A while back, I picked up a couple of gallon zip-locks full of .40 S&W brass at a gun show…should be about 2000 rounds between them. They’re range pick-ups, so they need work before they’re usable.
That’s a lot of brass to go through in the triple-digit heat we’ve been having, so I picked up a handheld reloading press so that I might move some of this stuff indoors:
It arrived today, so after work I started going through my brass. Three things need to happen: the spent primers need to be removed, the brass needs a thorough cleaning, and then it needs to be “de-Glocked.” (Some .40 handguns (especially those from Glock, though I don’t think they’re the only offender) don’t fully support the round in the chamber. When fired, the unsupported area bulges out a bit more than the rest. De-Glocking forces this area back into shape so it’ll feed properly.)
First, decapping (or primer removal). I’ve always used a universal decapping die for this to keep my sizing dies from getting crudded up:
Primers accumulate inside the ram until it fills up, at which point you tip them out into the trash.
Next, it’s into the pool. They spend 24 minutes in the ultrasonic cleaner in a 50/50 mix of white vinegar and water, with a drop or two of dish soap:
It doesn’t take long at all for the cleaning solution to turn cloudy. After cleaning, the acid is neutralized by 8 minutes in water with some baking soda, at a half-tablespoon per gallon. They’re then rinsed twice for 8 minutes at a stretch, and then spend 40 minutes in a food dehydrator on high heat, drying out. Have a look at these before-and-afters:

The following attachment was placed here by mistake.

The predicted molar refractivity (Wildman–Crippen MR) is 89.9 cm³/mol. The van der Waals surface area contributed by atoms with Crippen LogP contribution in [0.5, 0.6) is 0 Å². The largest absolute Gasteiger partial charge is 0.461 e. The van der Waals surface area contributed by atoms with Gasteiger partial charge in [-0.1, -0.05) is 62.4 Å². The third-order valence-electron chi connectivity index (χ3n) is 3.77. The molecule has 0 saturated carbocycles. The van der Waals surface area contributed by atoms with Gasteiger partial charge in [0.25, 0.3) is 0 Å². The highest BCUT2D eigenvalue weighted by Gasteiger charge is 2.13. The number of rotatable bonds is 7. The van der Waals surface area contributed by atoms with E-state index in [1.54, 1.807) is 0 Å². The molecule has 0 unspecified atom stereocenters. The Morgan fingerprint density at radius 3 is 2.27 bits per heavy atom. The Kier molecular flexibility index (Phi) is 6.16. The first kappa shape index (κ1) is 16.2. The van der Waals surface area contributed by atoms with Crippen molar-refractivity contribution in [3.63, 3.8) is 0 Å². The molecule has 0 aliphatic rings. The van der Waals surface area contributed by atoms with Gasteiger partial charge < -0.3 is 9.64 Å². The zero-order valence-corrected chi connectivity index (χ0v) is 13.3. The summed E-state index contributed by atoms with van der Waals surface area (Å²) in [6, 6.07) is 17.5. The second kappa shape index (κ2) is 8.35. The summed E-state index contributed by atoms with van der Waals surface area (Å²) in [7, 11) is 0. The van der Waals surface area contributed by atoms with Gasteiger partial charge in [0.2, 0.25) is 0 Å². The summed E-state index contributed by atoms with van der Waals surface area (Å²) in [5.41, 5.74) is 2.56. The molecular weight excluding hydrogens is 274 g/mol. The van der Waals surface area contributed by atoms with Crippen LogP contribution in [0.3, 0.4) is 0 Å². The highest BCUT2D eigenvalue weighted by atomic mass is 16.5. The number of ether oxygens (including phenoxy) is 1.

I then de-Glock them with a mix of parts in the press: the ram pusher from a .401″ bullet-sizing die set and the “factory crimp” die from the reloading die set, the latter with the crimping insert and adjustment knob removed. It has a carbide insert at the bottom which sizes the case before crimping; the pusher from the sizing die set is used to push the entire shell through. Lee also makes a “bulge buster” die set for this purpose, but if you’re casting as well as reloading, you already have all the bits you need:
Some of these take a bit more effort than others. The ones with a “CBC” headstamp are particularly difficult, often needing the press to be placed on the floor to put more force into the handle. Others aren’t much more difficult than they were for decapping (which is really light effort). Not all .40 S&W brass gets fired from Glocks, but enough of it does that the only safe approach is to de-Glock all of it. I have an aftermarket barrel (from Lone Wolf) for my Glock 23, so de-Glocking should be a one-time affair for new-to-me brass.
Once it’s all done, you have nice, clean brass that’s ready to reload: